Grandma Moses didn't start painting until she was 80. Julia Child didn't learn to cook until she was almost 40. Ricardo Montalban had his dream house built at the age of 68 when he was finally financially able to do so.
It's never too late for a 'first,' and you're never too old (or too young) to fulfill your dream of owning a home, as long as - like Ricardo Montalban - you are financially able to do so.
Historically, first-time home buyers have fallen into a few predictable categories*:
· Young - more than half of first-time buyers were between 25 and 34 years of age
· Usually married
· Rented prior to purchase of a home
· They have a desire to own their home
*Data pulled from the National Association of Realtors, Profile of Home Buyers and Sellers 2009
But these are historically different times. For some, the fallout of the banking crisis has put the dream of buying a home on the backburner. Many people who expected to own a home five years ago are still waiting, and during the waiting process, people change - and so do first-time buyer expectations and priorities.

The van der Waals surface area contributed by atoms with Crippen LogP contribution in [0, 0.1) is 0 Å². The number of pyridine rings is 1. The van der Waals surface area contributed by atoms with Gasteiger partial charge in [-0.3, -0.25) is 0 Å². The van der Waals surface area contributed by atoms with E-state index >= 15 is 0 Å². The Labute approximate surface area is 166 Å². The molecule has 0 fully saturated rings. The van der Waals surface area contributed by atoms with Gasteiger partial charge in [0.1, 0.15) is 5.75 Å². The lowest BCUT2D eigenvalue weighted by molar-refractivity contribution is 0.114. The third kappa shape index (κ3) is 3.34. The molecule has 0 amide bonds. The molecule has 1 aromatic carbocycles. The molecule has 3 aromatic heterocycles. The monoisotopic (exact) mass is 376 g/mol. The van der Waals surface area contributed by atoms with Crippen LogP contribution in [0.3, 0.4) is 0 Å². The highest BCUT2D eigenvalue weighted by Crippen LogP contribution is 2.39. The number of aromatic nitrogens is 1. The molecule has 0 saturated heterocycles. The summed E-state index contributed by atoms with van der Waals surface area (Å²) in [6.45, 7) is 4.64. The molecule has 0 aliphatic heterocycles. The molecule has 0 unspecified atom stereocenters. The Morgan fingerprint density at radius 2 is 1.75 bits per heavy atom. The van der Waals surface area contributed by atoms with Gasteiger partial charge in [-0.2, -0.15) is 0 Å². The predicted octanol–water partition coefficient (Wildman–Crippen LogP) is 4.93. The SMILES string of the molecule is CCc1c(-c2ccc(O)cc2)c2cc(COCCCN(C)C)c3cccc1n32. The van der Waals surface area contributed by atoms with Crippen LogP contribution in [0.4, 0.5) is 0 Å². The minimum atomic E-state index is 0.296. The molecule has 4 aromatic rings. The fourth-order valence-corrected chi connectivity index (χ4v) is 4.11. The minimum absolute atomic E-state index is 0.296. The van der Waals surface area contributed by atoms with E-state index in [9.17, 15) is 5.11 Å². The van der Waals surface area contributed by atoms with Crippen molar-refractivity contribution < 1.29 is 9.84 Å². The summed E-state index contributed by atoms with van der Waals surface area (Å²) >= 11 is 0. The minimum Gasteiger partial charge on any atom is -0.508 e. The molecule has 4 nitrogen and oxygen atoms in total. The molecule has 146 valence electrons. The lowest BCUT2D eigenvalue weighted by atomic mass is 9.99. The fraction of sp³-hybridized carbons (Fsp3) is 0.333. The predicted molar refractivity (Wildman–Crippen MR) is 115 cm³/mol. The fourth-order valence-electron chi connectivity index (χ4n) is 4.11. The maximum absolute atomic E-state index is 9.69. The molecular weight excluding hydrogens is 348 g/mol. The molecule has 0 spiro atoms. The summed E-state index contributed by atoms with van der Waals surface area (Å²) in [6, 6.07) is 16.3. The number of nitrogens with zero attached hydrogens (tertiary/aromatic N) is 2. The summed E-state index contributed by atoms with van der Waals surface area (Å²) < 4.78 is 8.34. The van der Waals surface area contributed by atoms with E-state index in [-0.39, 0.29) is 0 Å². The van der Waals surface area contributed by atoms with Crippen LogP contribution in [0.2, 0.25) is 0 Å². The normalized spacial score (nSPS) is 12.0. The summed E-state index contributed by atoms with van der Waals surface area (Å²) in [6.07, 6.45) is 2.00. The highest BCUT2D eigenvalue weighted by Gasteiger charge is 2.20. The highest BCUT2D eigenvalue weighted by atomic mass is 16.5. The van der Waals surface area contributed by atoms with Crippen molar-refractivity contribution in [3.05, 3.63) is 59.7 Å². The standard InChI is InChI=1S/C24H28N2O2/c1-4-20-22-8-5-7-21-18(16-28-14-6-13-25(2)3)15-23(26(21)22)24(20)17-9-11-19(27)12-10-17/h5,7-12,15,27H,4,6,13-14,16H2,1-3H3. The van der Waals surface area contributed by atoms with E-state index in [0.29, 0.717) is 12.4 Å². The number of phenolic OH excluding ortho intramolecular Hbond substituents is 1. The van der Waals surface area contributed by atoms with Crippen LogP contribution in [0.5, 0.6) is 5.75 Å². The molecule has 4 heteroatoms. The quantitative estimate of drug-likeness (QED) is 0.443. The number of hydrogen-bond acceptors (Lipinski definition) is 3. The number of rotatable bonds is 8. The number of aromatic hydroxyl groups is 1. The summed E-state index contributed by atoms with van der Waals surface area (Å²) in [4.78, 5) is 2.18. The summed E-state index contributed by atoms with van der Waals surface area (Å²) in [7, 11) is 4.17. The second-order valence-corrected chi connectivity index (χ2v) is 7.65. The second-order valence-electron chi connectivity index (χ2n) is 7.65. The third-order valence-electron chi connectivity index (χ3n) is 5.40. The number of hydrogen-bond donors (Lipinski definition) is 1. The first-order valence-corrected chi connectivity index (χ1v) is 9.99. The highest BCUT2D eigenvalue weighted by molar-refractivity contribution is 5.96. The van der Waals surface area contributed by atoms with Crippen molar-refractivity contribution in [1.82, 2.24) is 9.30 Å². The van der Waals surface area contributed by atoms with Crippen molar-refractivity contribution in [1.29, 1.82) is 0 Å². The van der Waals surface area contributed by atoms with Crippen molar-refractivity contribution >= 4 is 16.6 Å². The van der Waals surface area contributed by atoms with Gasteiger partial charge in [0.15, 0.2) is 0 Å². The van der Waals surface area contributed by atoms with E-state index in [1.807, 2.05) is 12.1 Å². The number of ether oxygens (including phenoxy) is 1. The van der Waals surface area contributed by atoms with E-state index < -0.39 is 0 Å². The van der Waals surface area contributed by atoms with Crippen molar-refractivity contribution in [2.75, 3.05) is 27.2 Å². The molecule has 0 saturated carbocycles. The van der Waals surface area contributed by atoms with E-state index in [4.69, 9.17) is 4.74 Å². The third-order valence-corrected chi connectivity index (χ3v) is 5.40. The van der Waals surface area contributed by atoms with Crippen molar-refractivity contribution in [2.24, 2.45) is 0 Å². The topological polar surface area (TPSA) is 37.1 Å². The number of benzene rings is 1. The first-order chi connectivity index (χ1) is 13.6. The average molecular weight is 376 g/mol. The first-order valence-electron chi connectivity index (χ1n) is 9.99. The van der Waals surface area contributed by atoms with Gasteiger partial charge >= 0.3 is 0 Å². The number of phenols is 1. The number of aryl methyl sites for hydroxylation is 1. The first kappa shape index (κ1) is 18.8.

The first-time home buyer of 2012 and beyond might be older, and wiser having seen how buying more than one can afford can lead to foreclosure and all kinds of financial messiness. Many would-be first-time buyers have had to move back home to save money rather than rent. But a few extra years of savings makes them a stronger and more attractive buyer.
First-time home buyers of the future are also more likely to be women - single female buyers account for nearly twice as large a share as single male buyers and account for 23% of first-time buyers.
First-time buyers are also less deluded than their predecessors. According to Realtor Magazine, they may have big wish lists, but they're also more willing to compromise (just don't expect them to take on a fixer-upper).
Many first-time homeowners of the bubble-era had unrealistic dreams that were better suited to Fantasy Island. The new face of the first-time home buyer is one that fits the profile of a stronger, financially responsible demographic that is more educated about the realities of homeownership.